What Laws can the Church Change?

(written in 1955)

Every Catholic knows (and practically all non-Catholics have heard about it) that one of the major proofs given for the truth of his religion is the fact that it does not change, that it has been the same for over nineteen hundred years. This unity and sameness of teaching is set forth as evident especially in the laws that Catholics are expected to obey. Catholics are taught that there has been no change in the teaching of their Church as to the essential laws that must be observed for their salvation since Christ Himself left the world. At the same time no one is so blind as not to notice that in some matters there are changes from time to time in the practice and the laws set forth by the Catholic Church. This fact is sometimes a source of great disturbance to Catholics, who, without looking very deeply into the matter, see it as a contradiction of the unity and sameness, that they have always been taught to boast about in their religion. It is also, it need hardly be stated, a source of great ridicule of the Catholic Church for non-Catholics.

Thus we have known some Catholics to be very much disturbed by the fact that recently Pope Pius XII changed the law regarding the necessary fast before the reception of Communion. He permitted the drinking of water to all before Communion, which had formerly been seriously forbidden, and he even allowed the taking of liquid foods and medicines before Communion under certain conditions and with the permission of a confessor. Others have been troubled by the fact that the present Pope has introduced occasional evening Masses, which they had never heard of in the Church before. But non-Catholics especially are wont to raise arguments against the unity and sameness of the laws of the Church through the years. We once knew, for example, a Protestant minister who regularly answered the claim of Catholics to unbroken unity of doctrine and laws by referring to the difference in practice of different ages, and even different regions of the Catholic Church, on the use of incense. For such persons, any introduction of new rites or ceremonies, of new forms of fast and abstinence, even of new prayers, represents change that nullifies the Church’s claim to unity and sameness through the years.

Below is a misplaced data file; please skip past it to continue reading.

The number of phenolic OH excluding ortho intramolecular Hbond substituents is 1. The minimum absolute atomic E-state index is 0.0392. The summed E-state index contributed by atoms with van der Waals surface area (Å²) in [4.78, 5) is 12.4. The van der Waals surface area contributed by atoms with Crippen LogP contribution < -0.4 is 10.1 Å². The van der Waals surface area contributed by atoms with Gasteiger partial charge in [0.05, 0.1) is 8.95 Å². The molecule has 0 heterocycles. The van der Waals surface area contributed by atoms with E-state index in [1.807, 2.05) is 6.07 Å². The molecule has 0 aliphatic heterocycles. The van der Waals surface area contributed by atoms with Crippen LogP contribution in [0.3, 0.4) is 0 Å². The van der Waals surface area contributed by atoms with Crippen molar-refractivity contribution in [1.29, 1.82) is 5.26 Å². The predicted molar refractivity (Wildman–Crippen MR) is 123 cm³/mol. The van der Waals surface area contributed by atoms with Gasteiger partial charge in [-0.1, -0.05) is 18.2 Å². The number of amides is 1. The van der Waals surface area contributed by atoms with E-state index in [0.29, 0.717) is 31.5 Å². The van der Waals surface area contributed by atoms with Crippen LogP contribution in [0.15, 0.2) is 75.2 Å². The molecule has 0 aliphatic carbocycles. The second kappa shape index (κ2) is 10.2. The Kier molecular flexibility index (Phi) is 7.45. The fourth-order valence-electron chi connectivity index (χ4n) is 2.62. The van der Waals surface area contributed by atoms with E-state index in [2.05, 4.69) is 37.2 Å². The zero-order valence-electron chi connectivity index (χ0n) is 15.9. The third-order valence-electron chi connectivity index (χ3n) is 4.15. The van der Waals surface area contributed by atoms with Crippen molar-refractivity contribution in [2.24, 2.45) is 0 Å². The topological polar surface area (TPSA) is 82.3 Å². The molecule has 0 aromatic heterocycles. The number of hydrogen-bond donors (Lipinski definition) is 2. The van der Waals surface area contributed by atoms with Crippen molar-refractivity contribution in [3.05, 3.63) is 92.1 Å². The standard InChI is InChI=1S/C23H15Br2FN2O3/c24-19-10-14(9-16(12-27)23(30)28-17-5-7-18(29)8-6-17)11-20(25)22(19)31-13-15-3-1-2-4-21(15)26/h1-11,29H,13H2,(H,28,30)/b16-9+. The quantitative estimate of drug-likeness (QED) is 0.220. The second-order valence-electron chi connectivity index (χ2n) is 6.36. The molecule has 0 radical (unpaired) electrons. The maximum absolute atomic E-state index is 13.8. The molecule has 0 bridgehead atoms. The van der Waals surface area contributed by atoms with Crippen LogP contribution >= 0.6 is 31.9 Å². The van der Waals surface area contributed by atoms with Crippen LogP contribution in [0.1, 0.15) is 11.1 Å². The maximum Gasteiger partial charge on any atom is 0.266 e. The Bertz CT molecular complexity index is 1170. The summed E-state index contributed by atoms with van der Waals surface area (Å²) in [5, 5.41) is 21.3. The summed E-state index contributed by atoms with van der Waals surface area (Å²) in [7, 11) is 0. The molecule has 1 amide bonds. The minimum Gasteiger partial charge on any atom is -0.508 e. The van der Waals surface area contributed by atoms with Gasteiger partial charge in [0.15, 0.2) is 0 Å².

Now every Catholic (and we hope, every non-Catholic who reads these lines) should know the difference between essential doctrines and laws of the Catholic Church that have never been changed and never can be changed, and those that are accidental or disciplinary and that can and must be changed according to circumstances or need.

Indeed, all the laws and regulations that are in any way stated or issued by the Catholic Church may be divided into three kinds: 1) Those that she has no power to change, never has changed and never will change; 2) Those that she has the authority to change, but most probably never will change; 3) Those that she can change, has changed, and may change again according to the circumstances of a given period of time.

There are two kinds of laws that the Catholic Church has no authority to change or tamper with in any way, that she never has changed and never will change. They are natural moral laws and positive divine laws.

This is the field of law in which the Catholic Church can rightly boast of being unchanging and unchangeable. Indeed, intelligent Catholics take the position that if the Church ever did change in regard to any one of these two kinds of laws, she would thereby have proved that she was not the true religion of Jesus Christ.

1. The natural moral law is the law that God inscribed upon the very nature of human beings when He created them. It is obvious that every maker of an object, even a human manufacturer, incorporates certain laws in the thing he makes that become evident to anyone who examines the thing. The study of a watch reveals the law that it must be wound up at regular intervals, if it is to achieve its purpose of keeping time. Examination of an automobile reveals the laws that gas must be put into the tank, oil into its moving parts, water into its radiator, if it is to do what it was made to do, viz., continue to run for its owner. The natural moral law for human beings is much like the essential mechanical laws that one can learn about machines by studying them carefully.